I’ll be honest here. I am not an expert in any of these areas. My dad is a doctor. My mom is a food scientist. But, unfortunately, their knowledge was not passed along to me by genetics, osmosis, or anything else. I have picked up bits and pieces from their conversations with each other…but even the vocabulary is up here *gestures with hand a foot above my head* and my understanding of what their saying is down here *lays on the floor wishing I had a basement to better illustrate the lowliness of my actual knowledge in this area*. That being said…I have been gifted with some semblance of common sense, experiences at various levels of “health”, and the random bits and pieces I’ve read along the way. So I want to impart what I’ve managed to make sense of.
Health is impossible to define. I’ve heard some people rant about needing to lose weight and others rant about how we shouldn’t strive to be so skinny. I’ve heard about the evils of eggs and the glories of eggs. The food pyramid is touted as the second coming of Jesus by some and the arrival of the antichrist by others. So it leaves most of us average joes floundering around trying to figure out what in the name of heaven above we should be doing/eating/avoiding. So here was the best thing I did. I chucked all of it out the window. Life has taught me that I’m a skeptical and cynical person. I, out of a combination of sheer mule-like stubbornness and a healthy skepticism, avoid fad diets. If you tell me you lost 13 pounds in a week, I’ll call it a pile of something stinky and back away slowly. Plus, I chucked the notion that I needed to be focused solely on losing weight. There was a scientist who decided to try losing weight through calorie deficit alone. He ate McDonalds, hostess snacks, Mac and cheese, etc but only ate about 1700-1800 calories every day. He lost weight, his cholesterol went down as did his fat percentage (you can read more about this here). But was he healthy? I would venture to guess he probably wasn’t.
After several years of working to lose weight, I finally decided health was an overall quality of life that should include activity level, eating well, and a good mental state. But even more than what I eat, I’ve noticed what I do affects everything else. When I keep a good workout routine, I feel better. I feel accomplished, happy, and thin. Nothing else needs to change, even my weight, to create this change in mood. This also means I eat better. I no longer need comfort foods to comfort me. Do I still enjoy them. Ummmm….yeah. Double yeah. Triple dog yeah. I LOVE food! But I no longer feel a NEED to eat junk. Which is a huge difference!
So, basically, I workout and it makes me feel better about myself. I feel better about myself and so I eat better. It works.
I’ve now spent just over 4 years slowly trying to improved my health. It is a journey that is far from over, and I am not to my goal yet. but I have picked up some little tricks along the way that I wanted to pass along:
– count calories. I don’t think you need to weigh every last molecule. But it is amazing how knowledge is power! Knowing what it was that I put in my body helped me make better choices and weigh the consequences. There were all kinds of things I didn’t even really like but ate because they were there. But once I knew how much that was adding up, I was able to cut out the things I didn’t even like, and still enjoy the treats I did like.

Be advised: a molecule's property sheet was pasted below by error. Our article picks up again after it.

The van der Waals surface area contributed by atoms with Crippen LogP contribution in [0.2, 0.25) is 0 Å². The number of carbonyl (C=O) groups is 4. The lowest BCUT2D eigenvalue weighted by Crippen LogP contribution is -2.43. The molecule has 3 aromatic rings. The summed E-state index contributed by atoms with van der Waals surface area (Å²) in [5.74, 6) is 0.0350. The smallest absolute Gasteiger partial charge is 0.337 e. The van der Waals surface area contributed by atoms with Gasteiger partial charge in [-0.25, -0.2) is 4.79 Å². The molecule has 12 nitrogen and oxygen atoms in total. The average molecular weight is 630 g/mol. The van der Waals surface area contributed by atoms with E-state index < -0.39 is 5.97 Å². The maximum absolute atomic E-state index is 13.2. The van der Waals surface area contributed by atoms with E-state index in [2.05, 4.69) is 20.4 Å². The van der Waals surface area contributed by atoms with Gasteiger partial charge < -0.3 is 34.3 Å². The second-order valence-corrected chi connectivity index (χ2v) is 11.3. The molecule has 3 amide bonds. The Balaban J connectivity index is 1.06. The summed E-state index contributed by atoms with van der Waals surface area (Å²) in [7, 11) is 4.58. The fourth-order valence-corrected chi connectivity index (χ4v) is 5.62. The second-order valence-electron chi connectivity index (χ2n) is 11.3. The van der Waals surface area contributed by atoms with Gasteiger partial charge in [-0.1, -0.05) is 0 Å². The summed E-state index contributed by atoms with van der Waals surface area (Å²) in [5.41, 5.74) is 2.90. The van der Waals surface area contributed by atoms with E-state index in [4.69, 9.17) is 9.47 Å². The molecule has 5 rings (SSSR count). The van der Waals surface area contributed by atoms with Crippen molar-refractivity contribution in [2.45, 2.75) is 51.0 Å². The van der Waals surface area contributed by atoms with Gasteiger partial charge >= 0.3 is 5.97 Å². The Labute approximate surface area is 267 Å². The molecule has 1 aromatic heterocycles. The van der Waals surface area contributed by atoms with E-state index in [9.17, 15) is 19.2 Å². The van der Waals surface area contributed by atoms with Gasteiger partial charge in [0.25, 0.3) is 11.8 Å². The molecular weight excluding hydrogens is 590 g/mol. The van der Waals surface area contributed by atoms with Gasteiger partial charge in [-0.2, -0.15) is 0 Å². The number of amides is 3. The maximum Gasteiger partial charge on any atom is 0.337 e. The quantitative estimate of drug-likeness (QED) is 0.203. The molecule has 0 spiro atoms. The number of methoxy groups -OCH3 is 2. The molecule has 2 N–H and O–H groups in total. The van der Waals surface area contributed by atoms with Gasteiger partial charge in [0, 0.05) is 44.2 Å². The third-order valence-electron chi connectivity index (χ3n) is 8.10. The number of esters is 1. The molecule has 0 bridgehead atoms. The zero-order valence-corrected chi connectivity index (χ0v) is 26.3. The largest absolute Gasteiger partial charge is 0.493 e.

– get workout stuff ready the night before. It’s hard to get yourself up and doing something that (especially at first) can be unpleasant. But I found if I had already spent the 15 minutes assembling clothes, getting bottles filled, packing gym bags, etc. that it gave me the extra push out the door. I didn’t want that time and planning to be wasted.
– speaking of planning, plan out your meals for the week, and when you will be going shopping. If I have a game plan and already have the ingredients purchased, I avoid the whole, “Crap! It’s 5:00 and we only have crackers and old celery in the house and we have to be to our scheduled activity at 6:30! Guess it’s McDonald’s again…” situation.
– get a good iPodish device and make a playlist for working out. Music makes the workout for me. It doesn’t even have to be rocking and loud. But it puts me in my own happy place where no children are screaming for me.
– Speaking of screaming kids, join a gym where they watch your kids. Want motivation to work out? How about people taking three small kiddos off your hands for an hour or two? Now THAT is motivation!
– try new things, and often! I’m on a break from my triathlon training. So I’ve tried a spin class, Pilates class, and a Zumba class. I’ve loved them! Don’t be afraid to try new things or look dumb. These trainers are just happy to have people show up to their class! They could care less what you look like. (Also, who cares what you look like at the gym? Anyone who does is a class A douche who is only there to strut around flexing in mirrors…and trust me, everyone else there dislikes them as much as you).
– do what feels right. When it comes to eating and working out, trust what works. If you cut out gluten and feel a million times better, then go for it. If you discover that it doesn’t work and you secretly binge eat because you miss all your yummy bread…then it might not be the best route for you. Try something else.
Getting healthy is a lot like parenting: everyone has an opinion, if you wait long enough someone will tell you the opposite of what you just heard, and you will feel like you’re doing it wrong if you focus on doing it “right”. Instead, just try things, see what works, and then smile and nod at any advice given after that and keep doing what you were doing. But as long as you stick with it, good things will happen!